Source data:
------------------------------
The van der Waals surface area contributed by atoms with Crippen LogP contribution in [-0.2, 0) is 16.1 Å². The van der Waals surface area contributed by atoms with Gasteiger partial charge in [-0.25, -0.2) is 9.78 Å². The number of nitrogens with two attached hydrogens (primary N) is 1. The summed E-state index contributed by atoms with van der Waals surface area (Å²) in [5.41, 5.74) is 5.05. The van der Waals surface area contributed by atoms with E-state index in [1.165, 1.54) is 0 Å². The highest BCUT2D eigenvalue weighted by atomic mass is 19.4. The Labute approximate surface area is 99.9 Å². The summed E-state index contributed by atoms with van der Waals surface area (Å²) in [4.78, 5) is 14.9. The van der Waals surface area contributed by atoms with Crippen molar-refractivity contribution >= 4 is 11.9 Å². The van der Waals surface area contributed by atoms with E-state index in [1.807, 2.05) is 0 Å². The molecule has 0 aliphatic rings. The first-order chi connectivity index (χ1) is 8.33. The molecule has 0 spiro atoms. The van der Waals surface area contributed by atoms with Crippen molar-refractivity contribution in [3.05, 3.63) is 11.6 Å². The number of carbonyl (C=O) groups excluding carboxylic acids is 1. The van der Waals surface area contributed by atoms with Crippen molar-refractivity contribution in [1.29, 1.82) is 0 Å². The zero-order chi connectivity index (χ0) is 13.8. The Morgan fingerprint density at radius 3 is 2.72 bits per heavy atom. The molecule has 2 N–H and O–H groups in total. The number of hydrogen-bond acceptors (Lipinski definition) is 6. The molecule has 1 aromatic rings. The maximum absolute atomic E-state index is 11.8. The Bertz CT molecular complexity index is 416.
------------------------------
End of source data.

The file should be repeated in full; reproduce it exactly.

The van der Waals surface area contributed by atoms with Crippen LogP contribution in [-0.2, 0) is 16.1 Å². The van der Waals surface area contributed by atoms with Gasteiger partial charge in [-0.25, -0.2) is 9.78 Å². The number of nitrogens with two attached hydrogens (primary N) is 1. The summed E-state index contributed by atoms with van der Waals surface area (Å²) in [5.41, 5.74) is 5.05. The van der Waals surface area contributed by atoms with E-state index in [1.165, 1.54) is 0 Å². The highest BCUT2D eigenvalue weighted by atomic mass is 19.4. The Labute approximate surface area is 99.9 Å². The summed E-state index contributed by atoms with van der Waals surface area (Å²) in [4.78, 5) is 14.9. The van der Waals surface area contributed by atoms with Crippen molar-refractivity contribution >= 4 is 11.9 Å². The van der Waals surface area contributed by atoms with E-state index in [1.807, 2.05) is 0 Å². The molecule has 0 aliphatic rings. The first-order chi connectivity index (χ1) is 8.33. The molecule has 0 spiro atoms. The van der Waals surface area contributed by atoms with Crippen molar-refractivity contribution in [3.05, 3.63) is 11.6 Å². The number of carbonyl (C=O) groups excluding carboxylic acids is 1. The van der Waals surface area contributed by atoms with Crippen molar-refractivity contribution in [1.29, 1.82) is 0 Å². The zero-order chi connectivity index (χ0) is 13.8. The Morgan fingerprint density at radius 3 is 2.72 bits per heavy atom. The molecule has 2 N–H and O–H groups in total. The number of hydrogen-bond acceptors (Lipinski definition) is 6. The molecule has 1 aromatic rings. The maximum absolute atomic E-state index is 11.8. The Bertz CT molecular complexity index is 416.